SPRINGFIELD — During the week of Constitution Day on Sept. 17, which marks the anniversary of the signing of the U.S. Constitution, Senator Eric P. Lesser embarked on a two-day tour of elementary schools in his senate district to highlight the importance of civics education.

At each school, he spoke with students about the job of a state senator and read “Madam President,” an illustrated children’s book by Lane Smith. In the book, a little girl imagines what her day would be like if she were the President of the United States.

“It’s important for students to have memorable civic experiences early on if we truly want them to be active, engaged citizens in the future. Young people shouldn’t feel hopeless or helpless, they should feel powerful. In high school, I helped organize students and teachers to save teachers’ jobs that had been cut because of budget decisions made miles away in Boston instead of in our own community. We won that fight because we got engaged. The lesson is you can make a difference no matter what age you are,” Sen. Lesser said.

Sen. Lesser spent Monday morning at Meadowbrook Elementary School in East Longmeadow, Center School in Longmeadow and Robert R. Litwin School in Chicopee.

On Tuesday, he read to third-graders at Swift River Elementary School in Belchertown, East Meadow School in Granby and Chapin Street Elementary School in Ludlow.

Earlier this year, Sen. Lesser introduced legislation that encourages school districts to teach civics and news media literacy. It directs the Department of Elementary and Secondary Education to establish voluntary pilot programs to test the curriculum on news media literacy and include a civics participation project at least once in elementary school and at least once in high school.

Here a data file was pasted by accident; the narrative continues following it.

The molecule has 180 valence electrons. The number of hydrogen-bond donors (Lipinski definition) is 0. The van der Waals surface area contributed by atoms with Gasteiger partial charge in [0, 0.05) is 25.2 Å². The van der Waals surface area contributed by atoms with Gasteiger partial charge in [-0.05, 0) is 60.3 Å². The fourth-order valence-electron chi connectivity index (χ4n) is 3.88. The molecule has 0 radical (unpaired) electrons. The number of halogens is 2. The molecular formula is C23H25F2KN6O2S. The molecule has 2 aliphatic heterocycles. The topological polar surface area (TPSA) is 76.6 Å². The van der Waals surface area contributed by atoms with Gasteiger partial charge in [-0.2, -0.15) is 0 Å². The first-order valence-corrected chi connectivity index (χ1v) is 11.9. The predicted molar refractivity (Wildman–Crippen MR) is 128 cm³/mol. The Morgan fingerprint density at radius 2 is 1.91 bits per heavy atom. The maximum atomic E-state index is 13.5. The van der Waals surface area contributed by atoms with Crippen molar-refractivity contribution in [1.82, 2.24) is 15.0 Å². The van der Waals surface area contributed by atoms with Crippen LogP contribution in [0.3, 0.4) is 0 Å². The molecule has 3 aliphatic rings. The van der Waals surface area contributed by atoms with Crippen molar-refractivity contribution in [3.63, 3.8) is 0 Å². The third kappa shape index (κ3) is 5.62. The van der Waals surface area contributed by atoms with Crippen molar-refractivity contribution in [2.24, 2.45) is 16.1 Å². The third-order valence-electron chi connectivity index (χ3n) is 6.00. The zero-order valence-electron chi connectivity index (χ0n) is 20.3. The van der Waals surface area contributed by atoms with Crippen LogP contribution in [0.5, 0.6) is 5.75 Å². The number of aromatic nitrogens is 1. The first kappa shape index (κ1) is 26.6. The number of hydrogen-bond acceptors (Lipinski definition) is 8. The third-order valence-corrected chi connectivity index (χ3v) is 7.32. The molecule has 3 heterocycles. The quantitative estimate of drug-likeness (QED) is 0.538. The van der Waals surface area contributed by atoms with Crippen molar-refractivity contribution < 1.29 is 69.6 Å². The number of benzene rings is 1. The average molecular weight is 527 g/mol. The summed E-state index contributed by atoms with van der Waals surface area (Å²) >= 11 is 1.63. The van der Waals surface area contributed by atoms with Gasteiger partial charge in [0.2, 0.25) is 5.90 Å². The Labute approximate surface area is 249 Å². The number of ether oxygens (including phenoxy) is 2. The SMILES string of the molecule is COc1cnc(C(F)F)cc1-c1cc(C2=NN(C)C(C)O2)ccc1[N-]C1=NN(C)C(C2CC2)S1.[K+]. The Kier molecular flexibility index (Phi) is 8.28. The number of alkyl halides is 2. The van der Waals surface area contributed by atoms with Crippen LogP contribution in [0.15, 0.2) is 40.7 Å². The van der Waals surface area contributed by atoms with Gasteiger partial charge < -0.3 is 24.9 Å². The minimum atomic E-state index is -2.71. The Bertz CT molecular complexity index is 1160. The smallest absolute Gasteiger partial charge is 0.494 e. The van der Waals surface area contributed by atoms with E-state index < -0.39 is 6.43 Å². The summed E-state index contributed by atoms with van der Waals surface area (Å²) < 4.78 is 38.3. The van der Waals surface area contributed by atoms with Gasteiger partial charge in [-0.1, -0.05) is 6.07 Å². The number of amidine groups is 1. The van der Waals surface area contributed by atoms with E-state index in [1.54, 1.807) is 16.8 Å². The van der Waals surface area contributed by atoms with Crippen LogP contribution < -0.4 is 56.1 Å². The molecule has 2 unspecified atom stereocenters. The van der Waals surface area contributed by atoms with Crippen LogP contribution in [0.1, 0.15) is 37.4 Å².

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Senator Lesser Hosts Town Hall Forum in Ludlow

LUDLOW — On Tuesday night, Senator Eric P. Lesser spoke at the Ludlow Boys and Girls Club, where he held his second of three town hall forums this month.

For nearly two hours, Sen. Lesser took more than a dozen questions on topics including the state’s opioid addiction crisis, the EpiPen bulk purchase program that Sen. Lesser proposed and the governor signed into law earlier this year, and the economy and jobs.

He also discussed his proposed Student Loan Bill of Rights in response to a question from a student in the audience. The bill would protect student borrowers from deceptive practices by student loan servicers and require those servicers to be licensed by the state. The bill would also empower state officials to investigate students’ complaints and take legal action against servicers who violate this bill of rights — including forcing servicers to repay student borrowers if they were overcharged.

One constituent asked about the political system and possible changes to how candidates are elected through primaries.